It’s not an exaggeration to claim that most of the terror attacks we have experienced in this country, and many around the world, would not have happened without 9-11. It’s a sobering thought

Iain Dale: Why have Buckland and Braverman signed up to breaking international law?

11 Sep

Iain Dale presents the evening show on LBC Radio and the For the Many podcast with Jacqui Smith.

Few people believe in Brexit more than I do, but I also believe in the rule of law. Quite how a democratic government can brazenly admit that it intends to break the law, albeit in a “strictly limited and specific” way, is quite beyond me.

The Supreme Court must be licking its lips in anticipation. Perhaps that’s part of the reason the new Bill is being introduced. I’d like to think that no one in Downing Street would wish to deliberately foment yet another clash between the Executive and the Judiciary, but anything is possible.

Rather than introduce this squalid Bill, it would have been far better to say that in the event that the EU doesn’t meet its pledge in the Political Declaration – to come to a Free Trade Agreement – then the Withdrawal Agreement ceases to apply.

At least this would have had some logic to it, even if it would still be incendiary. Countries often withdraw from Treaties – the EU did this themselves with Switzerland not too long ago, when they object to how the Swiss had voted to limit EU migration into the country.

But to introduce this new Bill without even using the mechanisms for discussion set out in the Withdrawal Agreement is an audacious move to say the least. Those, like John Major, who predict that this will affect trust in Britain into the future and make trade agreements less likely, certainly have a point. It’s hard to argue about the logic of that position.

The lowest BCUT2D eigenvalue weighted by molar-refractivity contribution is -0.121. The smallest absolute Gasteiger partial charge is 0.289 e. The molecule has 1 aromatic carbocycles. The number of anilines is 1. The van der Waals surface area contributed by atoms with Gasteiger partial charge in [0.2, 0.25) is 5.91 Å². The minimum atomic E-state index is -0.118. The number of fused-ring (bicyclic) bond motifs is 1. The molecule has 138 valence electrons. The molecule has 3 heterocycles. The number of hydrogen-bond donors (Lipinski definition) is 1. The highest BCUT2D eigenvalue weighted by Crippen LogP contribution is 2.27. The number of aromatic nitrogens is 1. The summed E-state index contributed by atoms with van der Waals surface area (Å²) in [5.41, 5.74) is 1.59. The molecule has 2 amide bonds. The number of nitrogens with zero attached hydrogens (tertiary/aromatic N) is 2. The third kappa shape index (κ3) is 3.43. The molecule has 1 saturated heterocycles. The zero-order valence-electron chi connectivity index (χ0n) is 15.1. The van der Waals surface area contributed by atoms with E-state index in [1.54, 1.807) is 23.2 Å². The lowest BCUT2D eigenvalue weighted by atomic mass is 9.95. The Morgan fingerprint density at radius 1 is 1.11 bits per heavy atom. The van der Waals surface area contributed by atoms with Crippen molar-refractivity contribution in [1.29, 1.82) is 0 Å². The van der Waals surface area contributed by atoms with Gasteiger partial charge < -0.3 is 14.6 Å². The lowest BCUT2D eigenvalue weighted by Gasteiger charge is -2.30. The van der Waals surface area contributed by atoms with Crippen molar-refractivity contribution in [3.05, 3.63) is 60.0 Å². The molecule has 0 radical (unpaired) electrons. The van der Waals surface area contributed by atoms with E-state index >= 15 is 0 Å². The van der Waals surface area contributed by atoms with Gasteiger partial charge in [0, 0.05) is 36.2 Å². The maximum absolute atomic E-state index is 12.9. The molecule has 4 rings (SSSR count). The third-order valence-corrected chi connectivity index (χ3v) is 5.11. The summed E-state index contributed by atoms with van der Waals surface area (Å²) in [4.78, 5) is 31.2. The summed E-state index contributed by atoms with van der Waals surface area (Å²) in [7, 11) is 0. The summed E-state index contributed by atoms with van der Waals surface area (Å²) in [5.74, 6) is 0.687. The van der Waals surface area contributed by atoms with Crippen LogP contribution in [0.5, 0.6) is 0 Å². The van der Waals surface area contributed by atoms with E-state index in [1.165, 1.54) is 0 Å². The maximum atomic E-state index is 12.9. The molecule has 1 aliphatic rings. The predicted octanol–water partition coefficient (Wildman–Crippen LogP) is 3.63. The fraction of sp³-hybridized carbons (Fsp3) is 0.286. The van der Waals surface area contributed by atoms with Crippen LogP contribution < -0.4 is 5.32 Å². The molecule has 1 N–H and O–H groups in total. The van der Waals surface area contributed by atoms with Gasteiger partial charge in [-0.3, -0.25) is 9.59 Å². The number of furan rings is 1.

It may be that I’m wrong. It may be that these hardball tactics with the EU will result in them rushing to an agreement. I hope they do, but I have more doubts about that than I did a week ago. Michel Barnier was on the ropes, but this move will have given him a renewed spring in his step.

What puzzles me is how Suella Braverman and Robert Buckland signed off on this. Perhaps we will find out in the Sunday Times, where I hope Tim Shipman has one of his long reads about how this came about. Because I, for one, am totally perplexed and somewhat horrified.

– – – – – – – – – –

I just knew it. On Wednesday, when the Prime Minister announced the new Coronavirus restrictions, I predicted to a colleague that one of the big beast political journos would ask a question purely designed to get themselves a headline, and sure enough the task fell to Robert Peston to ask the Prime Minister if he was effectively cancelling Christmas.

I expected it to be a headline in The Sun yesterday but even The Times sunk to the depths too. This is what political reporting has come to. Slow handclap.

– – – – – – – – –  –

One thing the Coronavirus crisis has made us all realise is that we are no longer a United Kingdom. The other constituent parts of the country seem to have revelled in doing things differently to the Westminster government.

In some cases, this has been entirely justified, but much of the time it has been gratuitous. Given that all four nations make their policies from the same data, sometimes one is left scratching one’s barnet at the different decision that are arrived at.

No wonder many people think there’s a lack of clear messaging from government. You’d think the four health ministers could have a Zoom call and agree a way forward, wouldn’t you? And if they can’t then explain why one part of the country is acting differently to another. Perish the thought.

– – – – – – – – –  –

Today is the nineteenth anniversary of the event which helped shaped the world we live in now. It was the day when Islamist terrorists seized control of a series of plans on the eastern seaboard of the United States, and caused the death of more than 3,000 people.